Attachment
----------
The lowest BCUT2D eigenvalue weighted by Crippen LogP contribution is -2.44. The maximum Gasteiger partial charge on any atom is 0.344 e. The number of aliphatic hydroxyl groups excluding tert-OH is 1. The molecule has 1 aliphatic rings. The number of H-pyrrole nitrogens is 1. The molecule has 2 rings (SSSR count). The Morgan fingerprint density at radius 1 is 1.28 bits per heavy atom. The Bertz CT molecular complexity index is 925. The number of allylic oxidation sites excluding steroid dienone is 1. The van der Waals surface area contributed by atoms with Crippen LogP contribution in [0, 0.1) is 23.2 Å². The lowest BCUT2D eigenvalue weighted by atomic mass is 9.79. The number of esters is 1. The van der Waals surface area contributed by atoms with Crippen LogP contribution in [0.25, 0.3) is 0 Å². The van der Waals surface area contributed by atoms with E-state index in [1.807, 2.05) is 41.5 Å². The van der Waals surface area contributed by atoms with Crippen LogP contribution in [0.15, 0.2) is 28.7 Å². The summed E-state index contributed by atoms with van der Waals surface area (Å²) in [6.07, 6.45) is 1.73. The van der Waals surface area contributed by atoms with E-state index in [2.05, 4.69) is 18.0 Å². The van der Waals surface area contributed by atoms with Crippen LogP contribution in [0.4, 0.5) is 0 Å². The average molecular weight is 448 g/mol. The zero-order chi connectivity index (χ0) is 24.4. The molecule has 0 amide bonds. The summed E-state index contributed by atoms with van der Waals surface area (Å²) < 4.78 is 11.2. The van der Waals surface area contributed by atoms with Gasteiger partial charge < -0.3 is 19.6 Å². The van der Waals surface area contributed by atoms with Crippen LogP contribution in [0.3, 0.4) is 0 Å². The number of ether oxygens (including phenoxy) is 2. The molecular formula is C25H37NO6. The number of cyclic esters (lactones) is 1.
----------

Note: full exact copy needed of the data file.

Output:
The lowest BCUT2D eigenvalue weighted by Crippen LogP contribution is -2.44. The maximum Gasteiger partial charge on any atom is 0.344 e. The number of aliphatic hydroxyl groups excluding tert-OH is 1. The molecule has 1 aliphatic rings. The number of H-pyrrole nitrogens is 1. The molecule has 2 rings (SSSR count). The Morgan fingerprint density at radius 1 is 1.28 bits per heavy atom. The Bertz CT molecular complexity index is 925. The number of allylic oxidation sites excluding steroid dienone is 1. The van der Waals surface area contributed by atoms with Crippen LogP contribution in [0, 0.1) is 23.2 Å². The lowest BCUT2D eigenvalue weighted by atomic mass is 9.79. The number of esters is 1. The van der Waals surface area contributed by atoms with Crippen LogP contribution in [0.25, 0.3) is 0 Å². The van der Waals surface area contributed by atoms with E-state index in [1.807, 2.05) is 41.5 Å². The van der Waals surface area contributed by atoms with Crippen LogP contribution in [0.15, 0.2) is 28.7 Å². The summed E-state index contributed by atoms with van der Waals surface area (Å²) in [6.07, 6.45) is 1.73. The van der Waals surface area contributed by atoms with E-state index in [2.05, 4.69) is 18.0 Å². The van der Waals surface area contributed by atoms with Crippen LogP contribution in [0.4, 0.5) is 0 Å². The average molecular weight is 448 g/mol. The zero-order chi connectivity index (χ0) is 24.4. The molecule has 0 amide bonds. The summed E-state index contributed by atoms with van der Waals surface area (Å²) < 4.78 is 11.2. The van der Waals surface area contributed by atoms with Gasteiger partial charge < -0.3 is 19.6 Å². The van der Waals surface area contributed by atoms with Crippen LogP contribution in [0.3, 0.4) is 0 Å². The number of ether oxygens (including phenoxy) is 2. The molecular formula is C25H37NO6. The number of cyclic esters (lactones) is 1.